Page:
Stocks rose on Thursday as a mixed batch of data failed to deter buyers looking for bargains after a more than 7 percent selloff in the last few weeks.

Worries that the lack of a deal to resolve the Greek debt crisis could crimp market liquidity kept gains in check.

We're seeing a very oversold market going into the data, so that could be one reason why we're attempting to bounce, said Steve Goldman, market strategist at Weeden & Co in Greenwich, Connecticut.

Also, jobless data was a bit better this morning.

The number of Americans signing up for jobless benefits fell last week, while housing starts and building permits rose in May, offering some hope the economy could be starting to pull out of a soft patch.

Still, factory activity in the U.S. Mid-Atlantic region unexpectedly shrank in June in another sign of weakness in the manufacturing sector.

The Dow Jones industrial average <.DJI> gained 63.80 points, or 0.54 percent, to 11,961.07. The Standard & Poor's 500 Index <.SPX> rose 5.41 points, or 0.43 percent, to 1,270.83. The Nasdaq Composite Index <.IXIC> added 5.20 points, or 0.20 percent, to 2,636.66.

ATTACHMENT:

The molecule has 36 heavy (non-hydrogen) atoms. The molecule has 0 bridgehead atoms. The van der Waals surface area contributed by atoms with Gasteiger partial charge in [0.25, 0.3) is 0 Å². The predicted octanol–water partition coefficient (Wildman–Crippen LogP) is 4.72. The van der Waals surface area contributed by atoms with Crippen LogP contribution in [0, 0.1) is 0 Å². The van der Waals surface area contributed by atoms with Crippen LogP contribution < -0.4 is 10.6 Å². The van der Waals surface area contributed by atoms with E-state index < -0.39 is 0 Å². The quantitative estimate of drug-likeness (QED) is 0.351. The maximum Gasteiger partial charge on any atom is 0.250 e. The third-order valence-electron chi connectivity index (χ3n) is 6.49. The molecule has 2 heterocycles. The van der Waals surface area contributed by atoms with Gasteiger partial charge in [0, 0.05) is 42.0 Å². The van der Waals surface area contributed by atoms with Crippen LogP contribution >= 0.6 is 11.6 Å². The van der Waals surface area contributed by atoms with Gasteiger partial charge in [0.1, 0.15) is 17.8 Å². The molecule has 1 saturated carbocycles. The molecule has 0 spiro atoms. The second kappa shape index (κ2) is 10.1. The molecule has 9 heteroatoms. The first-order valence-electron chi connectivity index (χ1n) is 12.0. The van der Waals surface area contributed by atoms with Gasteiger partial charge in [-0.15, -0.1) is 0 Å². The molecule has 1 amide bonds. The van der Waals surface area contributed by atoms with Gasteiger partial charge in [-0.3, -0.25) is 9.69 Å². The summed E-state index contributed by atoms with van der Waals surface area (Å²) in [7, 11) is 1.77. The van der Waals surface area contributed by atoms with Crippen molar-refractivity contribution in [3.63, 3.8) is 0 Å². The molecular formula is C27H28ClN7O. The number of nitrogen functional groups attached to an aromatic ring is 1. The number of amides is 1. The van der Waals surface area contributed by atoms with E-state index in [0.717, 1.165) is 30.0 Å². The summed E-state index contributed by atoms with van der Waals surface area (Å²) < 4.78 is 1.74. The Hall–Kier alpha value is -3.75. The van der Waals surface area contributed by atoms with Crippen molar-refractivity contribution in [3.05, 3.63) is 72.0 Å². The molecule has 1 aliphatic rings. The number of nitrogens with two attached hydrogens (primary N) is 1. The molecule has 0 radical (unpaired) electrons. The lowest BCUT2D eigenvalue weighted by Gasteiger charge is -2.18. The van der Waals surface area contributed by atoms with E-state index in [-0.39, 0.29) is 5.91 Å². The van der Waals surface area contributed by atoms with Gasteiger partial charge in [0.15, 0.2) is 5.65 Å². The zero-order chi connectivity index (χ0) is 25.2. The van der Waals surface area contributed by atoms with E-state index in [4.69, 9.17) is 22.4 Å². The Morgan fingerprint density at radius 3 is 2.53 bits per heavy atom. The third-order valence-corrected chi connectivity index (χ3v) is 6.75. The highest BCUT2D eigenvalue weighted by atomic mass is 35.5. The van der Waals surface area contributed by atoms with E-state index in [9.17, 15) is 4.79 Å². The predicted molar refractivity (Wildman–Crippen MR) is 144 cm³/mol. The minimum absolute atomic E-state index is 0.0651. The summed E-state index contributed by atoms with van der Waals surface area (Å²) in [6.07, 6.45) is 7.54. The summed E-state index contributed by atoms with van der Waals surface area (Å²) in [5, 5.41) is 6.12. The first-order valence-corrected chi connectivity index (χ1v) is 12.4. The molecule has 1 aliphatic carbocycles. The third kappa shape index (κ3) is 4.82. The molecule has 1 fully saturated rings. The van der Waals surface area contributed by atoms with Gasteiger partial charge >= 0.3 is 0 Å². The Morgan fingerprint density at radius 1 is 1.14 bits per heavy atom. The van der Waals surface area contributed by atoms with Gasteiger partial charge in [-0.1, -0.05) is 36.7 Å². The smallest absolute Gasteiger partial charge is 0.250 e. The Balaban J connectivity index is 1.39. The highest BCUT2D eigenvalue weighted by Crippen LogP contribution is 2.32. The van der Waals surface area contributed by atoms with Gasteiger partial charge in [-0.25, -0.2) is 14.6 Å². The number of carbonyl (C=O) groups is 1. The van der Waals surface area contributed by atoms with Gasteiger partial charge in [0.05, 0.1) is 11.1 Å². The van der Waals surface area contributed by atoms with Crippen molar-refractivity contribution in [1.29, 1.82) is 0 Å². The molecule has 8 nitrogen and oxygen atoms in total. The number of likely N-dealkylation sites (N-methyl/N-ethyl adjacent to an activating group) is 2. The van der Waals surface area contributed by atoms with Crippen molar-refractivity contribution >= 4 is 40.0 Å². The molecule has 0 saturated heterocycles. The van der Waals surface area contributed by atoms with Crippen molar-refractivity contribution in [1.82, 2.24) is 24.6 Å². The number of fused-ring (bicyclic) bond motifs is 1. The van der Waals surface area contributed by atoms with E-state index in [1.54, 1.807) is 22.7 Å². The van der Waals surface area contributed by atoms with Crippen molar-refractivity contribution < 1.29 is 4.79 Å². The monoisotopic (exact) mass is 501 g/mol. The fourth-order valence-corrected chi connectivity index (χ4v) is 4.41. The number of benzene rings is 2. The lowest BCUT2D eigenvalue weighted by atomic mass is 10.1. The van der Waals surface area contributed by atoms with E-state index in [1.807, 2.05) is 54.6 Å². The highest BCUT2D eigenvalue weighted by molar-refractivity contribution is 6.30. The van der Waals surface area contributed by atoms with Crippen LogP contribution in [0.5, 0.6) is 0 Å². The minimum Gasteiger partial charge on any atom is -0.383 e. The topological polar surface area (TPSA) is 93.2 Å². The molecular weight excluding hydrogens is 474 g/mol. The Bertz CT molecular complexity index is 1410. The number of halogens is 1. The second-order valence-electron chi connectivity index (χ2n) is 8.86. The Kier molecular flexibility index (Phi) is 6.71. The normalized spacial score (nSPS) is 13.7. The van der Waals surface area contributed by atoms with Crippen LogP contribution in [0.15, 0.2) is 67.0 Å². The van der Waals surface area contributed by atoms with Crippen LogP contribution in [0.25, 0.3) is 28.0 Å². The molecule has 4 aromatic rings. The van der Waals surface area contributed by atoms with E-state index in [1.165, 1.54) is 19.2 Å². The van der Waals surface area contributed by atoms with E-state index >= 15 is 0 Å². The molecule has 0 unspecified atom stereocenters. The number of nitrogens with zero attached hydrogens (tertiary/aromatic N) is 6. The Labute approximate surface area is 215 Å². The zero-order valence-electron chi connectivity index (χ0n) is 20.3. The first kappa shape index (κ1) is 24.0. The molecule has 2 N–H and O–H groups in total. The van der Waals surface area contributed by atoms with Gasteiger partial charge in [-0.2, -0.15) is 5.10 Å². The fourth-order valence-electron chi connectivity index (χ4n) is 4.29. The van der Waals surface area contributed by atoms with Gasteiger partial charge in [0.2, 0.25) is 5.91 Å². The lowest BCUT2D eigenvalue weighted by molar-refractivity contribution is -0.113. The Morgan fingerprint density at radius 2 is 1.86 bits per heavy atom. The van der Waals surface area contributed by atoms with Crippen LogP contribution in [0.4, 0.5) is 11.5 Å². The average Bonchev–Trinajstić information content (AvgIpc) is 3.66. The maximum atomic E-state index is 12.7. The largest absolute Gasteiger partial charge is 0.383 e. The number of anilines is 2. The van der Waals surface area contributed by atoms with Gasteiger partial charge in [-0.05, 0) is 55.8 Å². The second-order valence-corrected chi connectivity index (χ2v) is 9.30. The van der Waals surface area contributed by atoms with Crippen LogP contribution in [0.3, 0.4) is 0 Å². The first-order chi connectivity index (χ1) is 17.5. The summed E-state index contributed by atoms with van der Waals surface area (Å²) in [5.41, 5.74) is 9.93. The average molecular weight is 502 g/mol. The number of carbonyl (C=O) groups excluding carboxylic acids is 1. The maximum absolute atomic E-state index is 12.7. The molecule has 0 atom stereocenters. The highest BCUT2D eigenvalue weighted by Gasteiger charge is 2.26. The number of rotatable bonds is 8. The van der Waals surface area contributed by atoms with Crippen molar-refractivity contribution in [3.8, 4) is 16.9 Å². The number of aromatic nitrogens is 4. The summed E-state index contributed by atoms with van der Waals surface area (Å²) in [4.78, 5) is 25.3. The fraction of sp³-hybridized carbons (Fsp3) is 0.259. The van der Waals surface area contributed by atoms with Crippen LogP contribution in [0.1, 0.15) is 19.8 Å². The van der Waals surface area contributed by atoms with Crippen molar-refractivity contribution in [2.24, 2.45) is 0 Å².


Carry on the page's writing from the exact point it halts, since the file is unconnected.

The S&P 500 has fallen more than 7 percent from its high in May 2. The benchmark has technical support at 1,256.81, its 200-day moving average, and at the 2011 low near 1,250.

Developments in Europe could define the market's direction.

The IMF will release loans to save Greece from default despite a likely delay by the European Union on a deal for a second bailout, sources said. Meanwhile, the Greek prime minister, beset by mass protests and resignations from his ruling socialist party, planned to reshuffle his cabinet and drive through an austerity plan.

(Reporting by Rodrigo Campos; additional reporting by Caroline Valetkevitch; editing by Jeffrey Benkoe)